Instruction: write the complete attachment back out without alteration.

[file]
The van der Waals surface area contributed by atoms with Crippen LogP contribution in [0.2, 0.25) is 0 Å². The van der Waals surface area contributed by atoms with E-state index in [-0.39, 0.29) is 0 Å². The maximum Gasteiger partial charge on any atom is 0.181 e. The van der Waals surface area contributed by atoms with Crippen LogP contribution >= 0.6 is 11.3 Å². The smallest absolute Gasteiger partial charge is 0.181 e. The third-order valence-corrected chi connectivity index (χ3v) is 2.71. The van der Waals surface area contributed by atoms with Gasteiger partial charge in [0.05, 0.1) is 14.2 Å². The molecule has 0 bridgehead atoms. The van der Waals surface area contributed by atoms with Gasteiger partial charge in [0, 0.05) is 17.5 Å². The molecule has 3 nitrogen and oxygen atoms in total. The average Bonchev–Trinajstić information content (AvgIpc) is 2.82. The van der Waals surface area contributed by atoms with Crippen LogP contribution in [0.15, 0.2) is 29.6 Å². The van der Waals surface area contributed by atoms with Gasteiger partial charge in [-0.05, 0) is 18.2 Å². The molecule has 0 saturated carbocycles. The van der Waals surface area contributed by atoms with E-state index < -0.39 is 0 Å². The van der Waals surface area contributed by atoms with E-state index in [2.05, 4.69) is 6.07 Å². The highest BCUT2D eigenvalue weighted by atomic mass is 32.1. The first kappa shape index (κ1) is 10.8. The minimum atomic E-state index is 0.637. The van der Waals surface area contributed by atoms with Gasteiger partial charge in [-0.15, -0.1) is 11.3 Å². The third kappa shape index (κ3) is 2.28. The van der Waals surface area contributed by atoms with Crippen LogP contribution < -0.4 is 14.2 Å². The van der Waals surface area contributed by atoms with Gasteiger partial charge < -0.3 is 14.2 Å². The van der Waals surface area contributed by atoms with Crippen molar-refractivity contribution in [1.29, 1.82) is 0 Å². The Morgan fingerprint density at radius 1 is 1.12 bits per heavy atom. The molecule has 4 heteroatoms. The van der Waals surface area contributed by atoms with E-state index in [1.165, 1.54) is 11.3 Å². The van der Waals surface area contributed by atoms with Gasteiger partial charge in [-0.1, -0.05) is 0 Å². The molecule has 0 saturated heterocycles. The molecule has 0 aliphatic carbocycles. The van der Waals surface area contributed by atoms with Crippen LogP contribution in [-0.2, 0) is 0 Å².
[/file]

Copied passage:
The van der Waals surface area contributed by atoms with Crippen LogP contribution in [0.2, 0.25) is 0 Å². The van der Waals surface area contributed by atoms with E-state index in [-0.39, 0.29) is 0 Å². The maximum Gasteiger partial charge on any atom is 0.181 e. The van der Waals surface area contributed by atoms with Crippen LogP contribution >= 0.6 is 11.3 Å². The smallest absolute Gasteiger partial charge is 0.181 e. The third-order valence-corrected chi connectivity index (χ3v) is 2.71. The van der Waals surface area contributed by atoms with Gasteiger partial charge in [0.05, 0.1) is 14.2 Å². The molecule has 0 bridgehead atoms. The van der Waals surface area contributed by atoms with Gasteiger partial charge in [0, 0.05) is 17.5 Å². The molecule has 3 nitrogen and oxygen atoms in total. The average Bonchev–Trinajstić information content (AvgIpc) is 2.82. The van der Waals surface area contributed by atoms with Crippen LogP contribution in [0.15, 0.2) is 29.6 Å². The van der Waals surface area contributed by atoms with Gasteiger partial charge in [-0.05, 0) is 18.2 Å². The molecule has 0 saturated carbocycles. The van der Waals surface area contributed by atoms with E-state index < -0.39 is 0 Å². The van der Waals surface area contributed by atoms with E-state index in [2.05, 4.69) is 6.07 Å². The highest BCUT2D eigenvalue weighted by atomic mass is 32.1. The first kappa shape index (κ1) is 10.8. The minimum atomic E-state index is 0.637. The van der Waals surface area contributed by atoms with Gasteiger partial charge in [-0.15, -0.1) is 11.3 Å². The third kappa shape index (κ3) is 2.28. The van der Waals surface area contributed by atoms with Crippen LogP contribution < -0.4 is 14.2 Å². The van der Waals surface area contributed by atoms with Gasteiger partial charge < -0.3 is 14.2 Å². The van der Waals surface area contributed by atoms with Crippen molar-refractivity contribution in [1.29, 1.82) is 0 Å². The Morgan fingerprint density at radius 1 is 1.12 bits per heavy atom. The molecule has 4 heteroatoms. The van der Waals surface area contributed by atoms with E-state index in [1.165, 1.54) is 11.3 Å². The van der Waals surface area contributed by atoms with Gasteiger partial charge in [-0.1, -0.05) is 0 Å². The molecule has 0 saturated heterocycles. The molecule has 0 aliphatic carbocycles. The van der Waals surface area contributed by atoms with Crippen LogP contribution in [-0.2, 0) is 0 Å².